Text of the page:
Fat Girl-Personal Narrative Essay

When I was six, my brother was burden with the responsibility to watch me, and his main hangout was the trailer park. On the other side of it were where his friends, the Fat Boys, lived. I can only remember they were obese and little dull at times, not their names or their faces. Alex would go into their house and play their game system, leaving me alone with her. “Hey Jessica,” | greeted shyly one day. Jessica appeared similar one of her brothers, who reminded me of mice straining their eyes all the time. She wore a childish smile that might break any moment and greeted me.

We would’ve headed to the forest area or the abandoned trailer, but instead she wanted to play tag. She raced ahead of me, “Hurry up, already! Last one there is the tagger! ” Now, I’m always the last one there, because “there” was wherever she chose. And I was already irritated because I hoped we would go back to the trailer. This was unlike me. I always went along with her plans, but something was definitely amiss with me that day. I tried telling her I didn’t want to play tag, but she only rolled her eyes and stated firmly, “And I’m not going to play in that dull trailer. She turned and headed back into her house. I scattered away into the depths of the trailer park. Desolation filled the pit of my stomach, however, I didn’t intend head back and hear her say something like, “My dad said… ” After a while, I started hearing kids’ laughter.

I have never seen other kids on my last visits, it was always just me and Jessica. Were they new? Did Jessica avoid them purposefully? I walked from behind the red trailer and spotted them. Two boys who frantically raced away, and a little girl covered her eyes and counted down while jumbling the numbers. Hey,” I called out docilely. She didn’t seem to notice, so I called out again. She spread her fingers apart and peered through them. Now conscious that I was another kid, she quickly crossed the distance between us. Her face filled with curiosity about me. She was a mixed girl with her hair tied in various colored beads. One of her front teeth was missing, and I could see that she was pressing against the vacant space with her tongue.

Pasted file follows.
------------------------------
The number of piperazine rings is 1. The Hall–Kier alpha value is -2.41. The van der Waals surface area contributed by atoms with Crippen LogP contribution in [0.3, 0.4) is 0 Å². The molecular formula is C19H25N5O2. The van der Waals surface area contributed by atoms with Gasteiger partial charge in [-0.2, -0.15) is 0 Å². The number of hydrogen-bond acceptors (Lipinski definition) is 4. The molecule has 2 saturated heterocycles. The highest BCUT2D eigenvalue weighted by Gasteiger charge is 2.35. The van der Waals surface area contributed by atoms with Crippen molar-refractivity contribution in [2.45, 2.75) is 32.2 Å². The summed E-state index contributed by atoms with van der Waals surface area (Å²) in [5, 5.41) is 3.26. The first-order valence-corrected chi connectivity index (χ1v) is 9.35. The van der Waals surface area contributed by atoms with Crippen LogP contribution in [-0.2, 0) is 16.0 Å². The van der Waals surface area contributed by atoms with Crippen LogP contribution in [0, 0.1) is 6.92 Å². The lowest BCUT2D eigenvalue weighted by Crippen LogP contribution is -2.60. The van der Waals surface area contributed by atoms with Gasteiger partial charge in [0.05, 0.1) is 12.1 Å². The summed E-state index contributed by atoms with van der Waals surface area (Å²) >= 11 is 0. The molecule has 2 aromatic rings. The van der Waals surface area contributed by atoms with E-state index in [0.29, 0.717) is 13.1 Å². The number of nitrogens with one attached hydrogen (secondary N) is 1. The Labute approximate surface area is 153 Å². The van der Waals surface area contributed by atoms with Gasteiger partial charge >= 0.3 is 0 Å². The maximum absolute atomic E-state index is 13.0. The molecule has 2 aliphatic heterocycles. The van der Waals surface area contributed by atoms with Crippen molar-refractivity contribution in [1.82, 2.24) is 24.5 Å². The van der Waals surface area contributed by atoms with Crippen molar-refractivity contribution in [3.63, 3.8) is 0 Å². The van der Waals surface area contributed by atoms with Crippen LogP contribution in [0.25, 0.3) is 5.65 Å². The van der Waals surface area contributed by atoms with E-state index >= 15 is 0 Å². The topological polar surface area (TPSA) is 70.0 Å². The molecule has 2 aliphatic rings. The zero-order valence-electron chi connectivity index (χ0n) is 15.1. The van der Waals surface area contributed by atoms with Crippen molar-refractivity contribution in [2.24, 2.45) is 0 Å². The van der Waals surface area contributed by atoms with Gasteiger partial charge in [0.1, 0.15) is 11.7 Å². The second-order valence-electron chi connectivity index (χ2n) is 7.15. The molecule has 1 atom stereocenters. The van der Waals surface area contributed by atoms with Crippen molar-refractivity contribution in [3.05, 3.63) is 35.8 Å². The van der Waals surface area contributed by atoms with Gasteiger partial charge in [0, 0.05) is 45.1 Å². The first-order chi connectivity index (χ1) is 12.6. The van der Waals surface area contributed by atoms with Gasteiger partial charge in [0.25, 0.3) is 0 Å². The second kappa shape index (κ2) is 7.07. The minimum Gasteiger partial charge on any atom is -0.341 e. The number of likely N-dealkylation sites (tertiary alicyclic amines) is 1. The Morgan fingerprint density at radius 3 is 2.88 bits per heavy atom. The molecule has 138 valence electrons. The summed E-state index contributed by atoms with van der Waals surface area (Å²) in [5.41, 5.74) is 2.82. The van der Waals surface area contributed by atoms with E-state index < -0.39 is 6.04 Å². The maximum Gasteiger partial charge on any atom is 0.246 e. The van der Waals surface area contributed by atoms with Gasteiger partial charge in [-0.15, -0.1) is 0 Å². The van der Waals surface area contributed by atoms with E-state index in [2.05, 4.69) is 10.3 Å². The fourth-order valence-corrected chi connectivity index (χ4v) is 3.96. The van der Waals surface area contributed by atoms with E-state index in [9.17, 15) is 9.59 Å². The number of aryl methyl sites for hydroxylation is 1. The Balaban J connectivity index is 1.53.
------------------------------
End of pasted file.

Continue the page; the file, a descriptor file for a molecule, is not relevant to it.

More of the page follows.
Thid my hands behind my back, and asked, “Is it alright if I play with you guys? ” She giggled, “Of course! I’m seeking right now. I told her my name, and she replied with, “Rhonoda. Like the animal. ” With that, I ran off behind the trailers. The entire conflict with Jessica seemed to have drifted off to the back of my head. I was dedicated to the game. Occasionally we hid together, while other times, I went from one spot to the next. We stopped once Rhonoda called time-out, saying it was time to check in with their parents. Somehow, I went with her into the bleached red trailer. I stood in front of her grandmother and cousin, who idly played Spyro (I did not know the game until much later).

Rhonoda pointed at a chair for me to sit, and headed behind the hippie curtain; easily-tangled, purple beads that dangled down from the doorway. My eyes shifted from the curtain to the game, until she finally returned and waved at me to follow her out. I was relieved once I stepped out; I’m not comfortable with strangers. We tried searching for her brothers, but it seemed like to they found a new activity elsewhere. Her head tilted to the side and she asked, “Shouldn’t you check-in too? ” I wanted to delay it, so I replied, “Maybe later. ” “Won’t you get in trouble? It was inevitable that I must head back, so I went.

She walked me over to the edge of the trailer park. For an odd reason, Jessica stood in her parking lot, waiting for me to return. Her eyes moved from me to Rhonoda, and her cheeks reddened. Rhonoda didn’t seem to notice at first, simply introducing herself to Jessica, but her smile faded from the cold astrosphere. She glanced at me woefully before saying goodbye. When I was a child, I didn’t truly understand, but now looking back, I’ve realized. Her family saw themselves regally over the tenants of the trailer park people, even though they weren’t doing much well.

However, Jessica viewed herself notable over everyone, including me. Jessica was obliviously mad, and stated, “She’s black! Why are you playing with her?! ” She noticed that I was baffled, and continued, “You can’t be friends with them. ” “What do you mean? We were playing hide-and-seek, that’s all. ” “You just can’t. ” Our next visit, everything was normal yet different. Like the only entity different was I. When I stood in front of a patch of grass where her trailer was, I asked, “Where’s Rhonoda? ” Jessica asked, “Who is Rhonoda? ” She wasn’t joking, it was a genuine question.

Somehow I found the two boys who were in the midst of wrestling. When I questioned them about Rhonoda, they replied, “We never had a sister. ” I assumed they were siblings because how close they seemed, but I was wrong. Still, they didn’t know who Rhonoda was. Every person who heard the story would say it was my imagination. I know when my imaginary friends were fake, yet | remember Rhonoda as a living person, with distinct details from her beaded curtain and pony tails, and that game. Even eleven years afterwards, I go back to this memory and attempt to piece it together. Was it a realistic dream or an actual memory?